APSU and the LPR 

On behalf of the Louisville Political Review, I would like to thank my peers at the University of Louisville’s Asian Pacific Student Union for their collaborative efforts that were put into this article.  

The Asian Pacific Student Union strives to give AAPI students a strong campus presence and sense of community by celebrating cultural identities while advocating and educating on AAPI-related issues. The members of APSU planned this candlelight vigil to honor the lives of those lost to anti-AAPI hate crimes and to educate the UofL community on these social justice issues that often go unnoticed. 

I am honored to have been invited to be a part of such an event. I was moved by the compassion that was on display that night from the audience to all the speakers and it has compelled me to write this article in honor of all the lives that were tragically taken last year in Atlanta. Before I conclude, I will list all of the victims that lost their lives on that devastating day one last time.  

Delaina Ashley Yaun, 33 | Daoyou Feng, 44 | Xiaojie Tan, 49 | Hyun Jung Grant, 51 | Paul Andre Michels, 54 | Yong Ae Yue, 63 | Suncha Kim, 69 | Soon Chung Park, 74 

The Western Branch Library: a Beacon of Hope for Louisville’s Black Community

“The library does more than furnish facts and circulate books…the people feel that the library belongs to them, and that it may be used for anything that makes for their welfare.”

 -Rev. Thomas Fountain Blue, the Western Branch’s first librarian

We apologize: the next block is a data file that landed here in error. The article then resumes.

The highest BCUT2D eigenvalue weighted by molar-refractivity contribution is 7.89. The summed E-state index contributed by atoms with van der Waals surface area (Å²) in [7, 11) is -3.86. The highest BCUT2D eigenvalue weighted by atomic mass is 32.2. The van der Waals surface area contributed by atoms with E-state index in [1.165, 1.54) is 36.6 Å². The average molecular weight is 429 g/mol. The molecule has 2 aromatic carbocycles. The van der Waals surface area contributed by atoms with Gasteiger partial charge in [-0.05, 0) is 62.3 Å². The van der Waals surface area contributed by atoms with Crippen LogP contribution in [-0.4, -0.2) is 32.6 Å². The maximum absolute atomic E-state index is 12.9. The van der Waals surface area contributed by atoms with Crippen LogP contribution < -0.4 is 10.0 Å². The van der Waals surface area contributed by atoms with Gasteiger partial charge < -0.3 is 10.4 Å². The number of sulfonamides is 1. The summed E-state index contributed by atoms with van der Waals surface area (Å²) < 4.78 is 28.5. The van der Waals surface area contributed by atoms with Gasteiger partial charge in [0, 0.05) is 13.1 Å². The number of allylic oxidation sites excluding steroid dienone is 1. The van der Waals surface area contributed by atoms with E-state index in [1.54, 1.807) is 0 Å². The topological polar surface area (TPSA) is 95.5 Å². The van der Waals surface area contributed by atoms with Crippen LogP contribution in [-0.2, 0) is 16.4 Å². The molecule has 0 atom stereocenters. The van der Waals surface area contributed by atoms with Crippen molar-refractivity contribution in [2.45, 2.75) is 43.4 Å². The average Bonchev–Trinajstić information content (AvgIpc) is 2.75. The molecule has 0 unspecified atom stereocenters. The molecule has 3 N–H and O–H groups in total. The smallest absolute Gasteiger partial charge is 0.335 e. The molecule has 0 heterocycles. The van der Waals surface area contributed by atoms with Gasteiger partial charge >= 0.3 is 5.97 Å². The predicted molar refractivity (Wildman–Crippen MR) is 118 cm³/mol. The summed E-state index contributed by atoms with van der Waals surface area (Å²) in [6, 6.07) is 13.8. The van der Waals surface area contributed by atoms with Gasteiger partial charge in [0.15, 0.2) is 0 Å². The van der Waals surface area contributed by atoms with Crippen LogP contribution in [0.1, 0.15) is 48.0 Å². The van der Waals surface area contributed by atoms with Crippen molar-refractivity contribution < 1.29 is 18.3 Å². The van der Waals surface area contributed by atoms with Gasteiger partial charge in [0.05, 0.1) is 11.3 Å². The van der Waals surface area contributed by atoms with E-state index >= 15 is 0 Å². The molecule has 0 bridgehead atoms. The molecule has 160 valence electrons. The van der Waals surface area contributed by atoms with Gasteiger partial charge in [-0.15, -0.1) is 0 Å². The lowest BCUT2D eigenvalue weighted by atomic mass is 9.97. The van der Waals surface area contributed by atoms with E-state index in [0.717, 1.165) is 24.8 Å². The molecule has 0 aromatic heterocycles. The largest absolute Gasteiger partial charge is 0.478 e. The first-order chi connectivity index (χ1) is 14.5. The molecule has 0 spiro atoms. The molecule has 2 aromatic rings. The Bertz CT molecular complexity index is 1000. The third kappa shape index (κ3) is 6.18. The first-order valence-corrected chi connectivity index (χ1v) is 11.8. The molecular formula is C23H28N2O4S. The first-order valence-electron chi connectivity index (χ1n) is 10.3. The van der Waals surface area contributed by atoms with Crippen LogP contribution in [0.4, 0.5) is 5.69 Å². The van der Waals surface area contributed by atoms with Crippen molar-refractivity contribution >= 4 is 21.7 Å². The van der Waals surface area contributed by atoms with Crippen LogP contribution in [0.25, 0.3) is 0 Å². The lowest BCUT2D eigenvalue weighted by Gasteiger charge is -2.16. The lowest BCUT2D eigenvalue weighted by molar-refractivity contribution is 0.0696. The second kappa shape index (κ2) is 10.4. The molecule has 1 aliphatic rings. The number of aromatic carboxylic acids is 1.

For centuries, libraries have served as a space for self-enlightenment, a place where people can cultivate thought and ideas and share this in community with others. There was a time, however, when this access to knowledge was not attainable to everyone. Despite the 13th and 14th amendments granting Black Americans freedom following the Civil War, opportunities for Black self-enlightenment were slim to none during this time period, especially in Kentucky.

In 1905, a beacon of hope for Black thought and ideas was established in Louisville. Sitting just a block west of the 9th Street Divide on Chestnut Street, the Louisville Western Branch Library was the first library in the country to exclusively serve and be fully operated by Black Louisvillians and is one of the nine original libraries funded by wealthy industrialist Andrew Carnegie. Through the Western branch and its resources, previously educationally marginalized Black citizens in Louisville gained tools and resources for learning unlike they’d ever had access to before.